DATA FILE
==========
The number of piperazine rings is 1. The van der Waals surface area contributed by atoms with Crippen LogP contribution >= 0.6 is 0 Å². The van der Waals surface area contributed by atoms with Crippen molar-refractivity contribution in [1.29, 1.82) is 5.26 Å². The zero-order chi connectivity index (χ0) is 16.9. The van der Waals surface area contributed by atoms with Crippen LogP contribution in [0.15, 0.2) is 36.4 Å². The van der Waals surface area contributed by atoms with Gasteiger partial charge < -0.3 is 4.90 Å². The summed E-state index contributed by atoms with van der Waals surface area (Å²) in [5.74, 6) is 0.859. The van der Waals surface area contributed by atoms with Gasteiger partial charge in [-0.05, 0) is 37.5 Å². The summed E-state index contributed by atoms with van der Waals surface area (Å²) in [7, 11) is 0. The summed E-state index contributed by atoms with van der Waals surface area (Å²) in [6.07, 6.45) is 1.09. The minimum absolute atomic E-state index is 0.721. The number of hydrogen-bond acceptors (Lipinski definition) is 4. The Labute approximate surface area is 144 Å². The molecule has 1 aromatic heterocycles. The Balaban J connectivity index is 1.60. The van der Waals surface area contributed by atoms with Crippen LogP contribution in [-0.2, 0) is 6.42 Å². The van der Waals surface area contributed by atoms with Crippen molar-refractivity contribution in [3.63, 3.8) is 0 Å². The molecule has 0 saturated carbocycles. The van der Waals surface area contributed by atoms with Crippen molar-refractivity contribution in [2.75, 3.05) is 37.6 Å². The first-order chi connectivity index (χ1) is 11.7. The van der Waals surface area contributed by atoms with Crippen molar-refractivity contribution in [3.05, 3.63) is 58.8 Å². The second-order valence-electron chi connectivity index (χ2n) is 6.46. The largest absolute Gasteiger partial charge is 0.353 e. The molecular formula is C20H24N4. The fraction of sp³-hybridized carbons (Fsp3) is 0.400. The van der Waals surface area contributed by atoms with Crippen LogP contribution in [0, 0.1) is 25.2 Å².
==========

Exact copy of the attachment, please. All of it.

The number of piperazine rings is 1. The van der Waals surface area contributed by atoms with Crippen LogP contribution >= 0.6 is 0 Å². The van der Waals surface area contributed by atoms with Crippen molar-refractivity contribution in [1.29, 1.82) is 5.26 Å². The zero-order chi connectivity index (χ0) is 16.9. The van der Waals surface area contributed by atoms with Crippen LogP contribution in [0.15, 0.2) is 36.4 Å². The van der Waals surface area contributed by atoms with Gasteiger partial charge < -0.3 is 4.90 Å². The summed E-state index contributed by atoms with van der Waals surface area (Å²) in [5.74, 6) is 0.859. The van der Waals surface area contributed by atoms with Gasteiger partial charge in [-0.05, 0) is 37.5 Å². The summed E-state index contributed by atoms with van der Waals surface area (Å²) in [7, 11) is 0. The summed E-state index contributed by atoms with van der Waals surface area (Å²) in [6.07, 6.45) is 1.09. The minimum absolute atomic E-state index is 0.721. The number of hydrogen-bond acceptors (Lipinski definition) is 4. The Labute approximate surface area is 144 Å². The molecule has 1 aromatic heterocycles. The Balaban J connectivity index is 1.60. The van der Waals surface area contributed by atoms with Crippen LogP contribution in [-0.2, 0) is 6.42 Å². The van der Waals surface area contributed by atoms with Crippen molar-refractivity contribution in [3.63, 3.8) is 0 Å². The molecule has 0 saturated carbocycles. The van der Waals surface area contributed by atoms with Crippen molar-refractivity contribution in [2.75, 3.05) is 37.6 Å². The first-order chi connectivity index (χ1) is 11.7. The van der Waals surface area contributed by atoms with Crippen molar-refractivity contribution in [3.05, 3.63) is 58.8 Å². The second-order valence-electron chi connectivity index (χ2n) is 6.46. The largest absolute Gasteiger partial charge is 0.353 e. The molecular formula is C20H24N4. The fraction of sp³-hybridized carbons (Fsp3) is 0.400. The van der Waals surface area contributed by atoms with Crippen LogP contribution in [0, 0.1) is 25.2 Å².